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Gazette Premium Content AFA hockey: Falcons flip the switch to playoff mode in win vs. Army

BRIAN GOMEZ Updated: March 12, 2010 at 12:00 am

A shaky power play means nothing for the Air Force hockey team, like an October swoon by goaltender Andrew Volkening and a six-game winless streak late in the season.

It’s March, so the Falcons have flipped the switch.

Sean Bertsch rediscovered his scoring touch with two goals and Volkening resembled his old self Friday as Air Force showed it’s still dominant when it matters, pounding Army 3-0 in the opener of the Atlantic Hockey Association quarterfinals at Cadet Ice Arena.

The third-seeded Falcons, gunning for their fourth straight NCAA Tournament berth, can punch a ticket to the AHA Final Four next week in Rochester, N.Y., with another victory against sixth-seeded Army when the best-of-three series continues at 7:05 tonight.

Air Force (15-14-6) never was challenged in winning for the 12th time in 13 games in the AHA playoffs, in control from start to finish after Bertsch, a Woodland Park graduate, scored in the first two periods while Volkening, the school’s career leader with 68 wins and 15 shutouts, made five of his 29 saves on five Army power plays.

Derrick Burnett also scored for Air Force, beating Army goaltender Jay Clark less than 2 minutes after Bertsch recorded his second goal 4 minutes into the second, and Blake Page and Eric Artman had two assists apiece. It was the 21st time Air Force kept its opponent from scoring with the man advantage — the Falcons boast the nation’s No. 2 penalty kill.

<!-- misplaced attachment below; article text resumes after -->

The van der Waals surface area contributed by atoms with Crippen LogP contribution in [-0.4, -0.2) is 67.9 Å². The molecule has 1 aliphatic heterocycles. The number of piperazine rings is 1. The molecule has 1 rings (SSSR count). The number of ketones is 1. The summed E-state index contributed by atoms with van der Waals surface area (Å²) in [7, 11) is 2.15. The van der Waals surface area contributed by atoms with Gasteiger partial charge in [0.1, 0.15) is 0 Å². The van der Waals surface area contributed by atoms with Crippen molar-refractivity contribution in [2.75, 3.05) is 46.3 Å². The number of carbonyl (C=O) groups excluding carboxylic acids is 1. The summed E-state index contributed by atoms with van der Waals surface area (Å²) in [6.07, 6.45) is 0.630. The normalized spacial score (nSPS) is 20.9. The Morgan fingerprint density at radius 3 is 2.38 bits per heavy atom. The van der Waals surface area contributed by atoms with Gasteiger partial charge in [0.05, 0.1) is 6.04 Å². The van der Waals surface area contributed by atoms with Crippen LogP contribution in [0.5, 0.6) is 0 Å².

“We’re a bit of an underdog, but in the back of other teams’ minds, they know we know how to win,” said Jacques Lamoureux, the Falcons’ leading scorer with 20 goals and 20 assists. “I’m happy with the way we’re playing. Other teams, they’re glad they didn’t get us in the first round. … This time of year, the Falcons know how to play.”

Bertsch entered Friday with only three goals after a sophomore season in which he scored seven. He attributed his scoring outburst partly to “veteran players that know what to do in tough games. … The playoffs is always a new start. It doesn’t matter where you ended up in regular season. It’s a new, clean sheet of paper.”

Air Force coach Frank Serratore warned his players about becoming complacent, mindful of a January series in which Army (11-17-7) took three of four points from the Falcons.

“We’re talking like the series is over,” he said, “and it ain’t. … That’s a proud team that doesn’t want to die, and they sure don’t want to die on our ice.”

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